Ana went for a walk a few mornings ago and cut fresh mountain lion tracks heading up into the BLM land north of our house where the wintering elk usually bed during the day. The cat would probably ease into a perch, giving itself as good a shot as possible at ambushing an elk or mule deer. If it were unsuccessful, it would try the next day, and the next after that. After it made a kill and consumed it, it would start all over again. Mountain lions don’t have a “hunting season”.

While this concept is not a revelation to myself, or to anyone else for that matter, it’s a good source for reflecting on this past hunting season. It was Timber to Table’s first season. We had some great hunts, we had some tough hunts. Our hunts are 5 days long. After those 5 days, it’s on to the next 5-day hunt…until there is no “next hunt”. Unlike the mountain lion, hunting season for elk and deer ends for us humans, at least until archery season starts in August of 2017.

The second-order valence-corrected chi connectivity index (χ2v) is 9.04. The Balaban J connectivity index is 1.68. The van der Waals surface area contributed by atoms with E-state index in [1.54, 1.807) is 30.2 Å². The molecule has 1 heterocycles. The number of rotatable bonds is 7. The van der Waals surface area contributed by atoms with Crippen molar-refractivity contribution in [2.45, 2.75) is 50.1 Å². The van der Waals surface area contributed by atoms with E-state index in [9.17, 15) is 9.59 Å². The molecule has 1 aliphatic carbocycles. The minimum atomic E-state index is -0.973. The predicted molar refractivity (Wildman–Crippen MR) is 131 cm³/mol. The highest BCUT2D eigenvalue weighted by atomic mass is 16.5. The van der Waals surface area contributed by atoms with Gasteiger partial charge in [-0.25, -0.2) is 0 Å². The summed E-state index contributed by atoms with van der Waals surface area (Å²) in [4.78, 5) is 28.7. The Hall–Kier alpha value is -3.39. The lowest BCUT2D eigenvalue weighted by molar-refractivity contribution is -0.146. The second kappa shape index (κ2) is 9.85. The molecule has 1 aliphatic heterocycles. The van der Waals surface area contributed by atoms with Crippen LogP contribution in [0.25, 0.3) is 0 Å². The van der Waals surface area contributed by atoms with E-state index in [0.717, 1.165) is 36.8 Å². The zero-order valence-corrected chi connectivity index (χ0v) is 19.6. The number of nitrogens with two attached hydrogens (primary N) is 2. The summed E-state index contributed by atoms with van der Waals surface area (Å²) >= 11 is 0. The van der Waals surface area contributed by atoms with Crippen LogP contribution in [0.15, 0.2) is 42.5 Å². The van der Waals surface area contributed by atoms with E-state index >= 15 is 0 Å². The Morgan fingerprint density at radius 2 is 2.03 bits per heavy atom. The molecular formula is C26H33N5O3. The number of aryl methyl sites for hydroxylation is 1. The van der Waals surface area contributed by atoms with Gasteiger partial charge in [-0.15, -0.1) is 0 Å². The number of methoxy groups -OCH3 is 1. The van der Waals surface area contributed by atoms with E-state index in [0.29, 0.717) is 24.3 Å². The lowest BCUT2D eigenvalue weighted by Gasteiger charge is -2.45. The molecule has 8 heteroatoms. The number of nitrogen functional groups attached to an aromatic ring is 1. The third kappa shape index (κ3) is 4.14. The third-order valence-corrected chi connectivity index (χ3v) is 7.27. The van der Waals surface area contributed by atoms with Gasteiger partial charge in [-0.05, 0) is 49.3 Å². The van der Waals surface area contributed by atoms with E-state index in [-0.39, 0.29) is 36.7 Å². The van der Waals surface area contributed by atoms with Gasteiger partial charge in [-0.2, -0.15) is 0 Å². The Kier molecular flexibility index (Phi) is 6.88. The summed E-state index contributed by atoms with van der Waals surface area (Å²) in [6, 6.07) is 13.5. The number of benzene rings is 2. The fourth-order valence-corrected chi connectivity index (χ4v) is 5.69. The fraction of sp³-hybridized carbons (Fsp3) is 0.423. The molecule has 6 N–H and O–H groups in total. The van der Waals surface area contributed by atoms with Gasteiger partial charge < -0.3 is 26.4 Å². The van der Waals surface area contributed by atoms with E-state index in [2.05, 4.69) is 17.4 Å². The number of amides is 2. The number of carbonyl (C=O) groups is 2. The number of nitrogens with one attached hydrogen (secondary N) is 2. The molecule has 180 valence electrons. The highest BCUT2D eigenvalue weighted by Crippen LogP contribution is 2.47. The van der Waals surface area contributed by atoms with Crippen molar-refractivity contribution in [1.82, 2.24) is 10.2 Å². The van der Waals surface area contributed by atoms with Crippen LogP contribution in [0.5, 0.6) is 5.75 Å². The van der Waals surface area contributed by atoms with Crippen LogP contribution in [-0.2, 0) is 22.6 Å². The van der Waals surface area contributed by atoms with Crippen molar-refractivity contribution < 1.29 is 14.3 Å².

Guiding and outfitting is something I love to do and am extremely grateful I get to do it. But after the last hunt is over I have to admit it’s refreshing to know I can just watch the elk or deer. I don’t have to immediately start figuring out how I would try to kill one of them. The modern convenience of having a chest freezer in the barn essentially means I don’t have to keep hunting elk for another year.

I wonder if the mountain lion ever gets tired of constantly having to hunt? The mountain lion spends its entire life watching prey trying to figure out how to kill and eat. As soon as it stops thinking this way, it will die. But still, does it ever take a mental break, lay out on a sunny rock outcropping and lazily watch some elk feeding in a meadow below? Perhaps. But not likely.

The truth is most guides (including myself) and serious hunters are more like the mountain lion. It’s impossible not to daydream of the backcountry haunts of a bugling bull, the smell of September in the aspen woods, the public lands that you could walk for days. It’s difficult not to mentally replay the oh-so-close call you had with an elk or reveling in your good fortune on the kill you were able to make. Even though elk season has a beginning and end each year, you still think about it year round.

At Timber to Table, we’re excited about the fall of 2017. We’re keeping our focus on getting first time hunters out and instilling respect for the animals we hunt, the land we share with them, and the meat they provide us. In the meantime, best of luck to the mountain lion and we’ll see you in 2017!

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